FLINT, Mich. (Ivanhoe Newswire) – More than a hundred thousand people die from opioid overdoses each year. Many states and local communities around the country are developing programs to help save addicts. Keeping more people alive may enable us to get more of them into treatment.
Amy Dicicco nearly died at this motel near Detroit six years ago after a second opioid overdose.
Recovering Addict/Peer Recovery Coach, Amy DiCicco, “Literally, i was this close to not being here.”
Narcan, also called Naloxone, was FDA approved in 2019 to reverse opioid overdose. Free Narcan vending machines are being installed in many public places, in many states … like this bus station in Flint, Michigan and in Cincinnati, Ohio and Philadelphia, Pennsylvania.
Carrie Chanter Director of Prevention, Health and Wellness at Genesee Health System in Flint, Michigan says, “We try to remove barriers and having it in a really open place like this will increase access and get it into the hands of people that need it.”
Narcan works for opioid classification prescriptions like morphine and methadone and street level drugs like heroin. Narcan goes into the brain and kicks it off, allowing that person to breathe again.
Chanter says, “There was a young lady who came up sobbing and said, ‘Gosh, I wish we had this about five years ago. I lost my mother to an overdose.’”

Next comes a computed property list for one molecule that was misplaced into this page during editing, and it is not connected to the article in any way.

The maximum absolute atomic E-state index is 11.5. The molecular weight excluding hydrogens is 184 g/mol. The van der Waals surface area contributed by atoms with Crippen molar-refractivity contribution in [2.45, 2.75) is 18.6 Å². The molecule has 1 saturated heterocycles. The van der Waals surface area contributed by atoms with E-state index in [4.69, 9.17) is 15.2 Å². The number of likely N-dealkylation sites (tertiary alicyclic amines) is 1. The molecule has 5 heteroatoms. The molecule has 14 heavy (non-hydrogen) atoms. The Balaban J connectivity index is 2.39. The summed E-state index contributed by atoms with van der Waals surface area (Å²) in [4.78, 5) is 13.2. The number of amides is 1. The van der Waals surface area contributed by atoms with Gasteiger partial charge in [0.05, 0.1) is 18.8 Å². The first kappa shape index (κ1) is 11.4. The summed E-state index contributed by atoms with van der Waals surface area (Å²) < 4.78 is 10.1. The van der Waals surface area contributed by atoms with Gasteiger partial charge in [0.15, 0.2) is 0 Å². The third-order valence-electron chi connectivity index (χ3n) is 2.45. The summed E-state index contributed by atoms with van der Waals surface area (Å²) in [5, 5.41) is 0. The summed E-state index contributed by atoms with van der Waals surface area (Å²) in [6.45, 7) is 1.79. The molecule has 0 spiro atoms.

Overdose symptoms include: shallow breathing, unconsciousness, pale skin, limp arms and legs, inability to speak, small pupils, vomiting, and purple lips and fingers.
“Naloxone has no risk of becoming addicted to it. And if given to a person that is not experiencing opioid overdose, it will have no medical effect on them.” Explains Chanter.
There is currently no national database listing the free vending machines. Amy Dicicco wants to see them everywhere.
Amy says, “These vending machines, they’re a godsend.”
The National Institutes of Health says a high rate of Narcan distribution could avert 21 percent of opioid deaths.
Naloxone is now also available over the counter, which means you do not need a prescription from a doctor to get it.
Contributors to this news report include: Hillary Rubin, Producer; Roque Correa, Editor and Darius Smith, Videographer.